The best portable hard drive for travel photography: WD My Passport SSD
Imagine making lots of fantastic travel photographs only for you to lose them all. That would be a nightmare! Thankfully, it’s easily avoidable through the use of a portable hard drive. When it comes to being lightweight, well-designed, and having fast transfer rates, not many are on par with the WD My Passport SSD (solid-state drive). It comes in a selection of storages capacities. Ranging from 512 gigabytes through to 2 terabytes. Naturally, the more storage you need, the more you can expect to pay for the passport. It’s compatible with Windows and MacOS, and uses USB 3.0. Theis small enough to fit in your pocket and weighs only 1.44 ounces — perfect for the nomad photographer.
Best weather protection for travel photography: LensCoat RainCoat
High-end and flagship cameras tend to come with harsh weather sealing protection. But more mid-range and budget systems are often void of this premium feature. Not to worry, there’s a solution for that. The LensCoat RainCoat is made from poly tricot material, keeping it lightweight and resistant against a variety of tough conditions. The more expensive option can protect camera and lens combinations of up to 21 inches in length. It has adjustable rear access, making it simple to control your camera. The hook-and-loop design of the bottom of theallows you to attach your camera to a tripod or monopod easily.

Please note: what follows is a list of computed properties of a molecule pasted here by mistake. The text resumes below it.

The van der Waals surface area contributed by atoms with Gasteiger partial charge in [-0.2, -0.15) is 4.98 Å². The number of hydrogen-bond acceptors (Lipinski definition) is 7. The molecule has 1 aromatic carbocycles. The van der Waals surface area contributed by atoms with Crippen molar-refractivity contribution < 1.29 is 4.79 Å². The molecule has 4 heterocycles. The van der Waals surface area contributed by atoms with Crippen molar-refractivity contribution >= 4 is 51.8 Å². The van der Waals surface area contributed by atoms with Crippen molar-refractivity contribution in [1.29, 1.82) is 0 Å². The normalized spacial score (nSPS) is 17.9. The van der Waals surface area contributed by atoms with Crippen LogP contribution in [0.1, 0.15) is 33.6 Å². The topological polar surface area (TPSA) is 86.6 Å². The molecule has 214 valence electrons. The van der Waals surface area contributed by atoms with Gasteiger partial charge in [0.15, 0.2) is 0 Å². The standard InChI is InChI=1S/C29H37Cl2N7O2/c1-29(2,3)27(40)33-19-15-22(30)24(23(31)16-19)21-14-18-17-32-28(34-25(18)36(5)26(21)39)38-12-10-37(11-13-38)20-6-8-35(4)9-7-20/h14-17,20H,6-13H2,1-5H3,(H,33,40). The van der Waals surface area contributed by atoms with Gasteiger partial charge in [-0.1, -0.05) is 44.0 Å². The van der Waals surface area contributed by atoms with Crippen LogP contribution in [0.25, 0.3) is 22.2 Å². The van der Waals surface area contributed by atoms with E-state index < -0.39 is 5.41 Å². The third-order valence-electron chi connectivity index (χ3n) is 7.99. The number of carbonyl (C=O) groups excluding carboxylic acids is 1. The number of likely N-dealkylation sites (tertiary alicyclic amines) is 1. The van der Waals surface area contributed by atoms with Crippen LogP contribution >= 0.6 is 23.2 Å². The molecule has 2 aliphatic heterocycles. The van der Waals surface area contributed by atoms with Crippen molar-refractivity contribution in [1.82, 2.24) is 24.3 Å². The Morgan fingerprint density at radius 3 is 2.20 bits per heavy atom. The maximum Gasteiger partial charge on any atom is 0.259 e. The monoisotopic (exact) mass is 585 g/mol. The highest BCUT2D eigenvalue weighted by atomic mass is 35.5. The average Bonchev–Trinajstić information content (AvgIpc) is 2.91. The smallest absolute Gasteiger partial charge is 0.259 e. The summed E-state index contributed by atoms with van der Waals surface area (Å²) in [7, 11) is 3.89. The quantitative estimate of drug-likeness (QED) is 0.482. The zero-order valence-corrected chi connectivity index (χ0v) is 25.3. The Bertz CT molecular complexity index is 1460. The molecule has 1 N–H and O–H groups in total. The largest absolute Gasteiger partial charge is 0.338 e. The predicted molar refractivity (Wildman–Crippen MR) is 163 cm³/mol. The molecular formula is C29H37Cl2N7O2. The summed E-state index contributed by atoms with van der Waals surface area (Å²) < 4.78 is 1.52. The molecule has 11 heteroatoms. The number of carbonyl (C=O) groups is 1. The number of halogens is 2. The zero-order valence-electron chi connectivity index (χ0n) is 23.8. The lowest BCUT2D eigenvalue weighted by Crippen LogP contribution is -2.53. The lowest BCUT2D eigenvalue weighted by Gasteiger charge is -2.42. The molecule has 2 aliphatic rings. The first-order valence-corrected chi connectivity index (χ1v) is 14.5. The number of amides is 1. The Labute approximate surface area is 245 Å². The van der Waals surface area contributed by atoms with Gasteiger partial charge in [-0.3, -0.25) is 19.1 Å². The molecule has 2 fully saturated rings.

Travel photo accessories: A luxury or a necessity?
Whether you’re a budding amateur or a seasoned pro, there’s plenty of justifiable reasons to carry more kit with you on your adventure. If photography is at the center of your trip, then having the right add-ons is going to make your life much more comfortable. You don’t necessarily need all of the above accessories, and you’re able to pick and choose which of them best suit your needs and objectives. Those of you that carry a point-and-shoot and tend only to make pictures of family time may not need the added weight of a tripod, for example. However, those of you that are serious about getting a range of photographs from your travels will no doubt benefit from a more in-depth travel kit.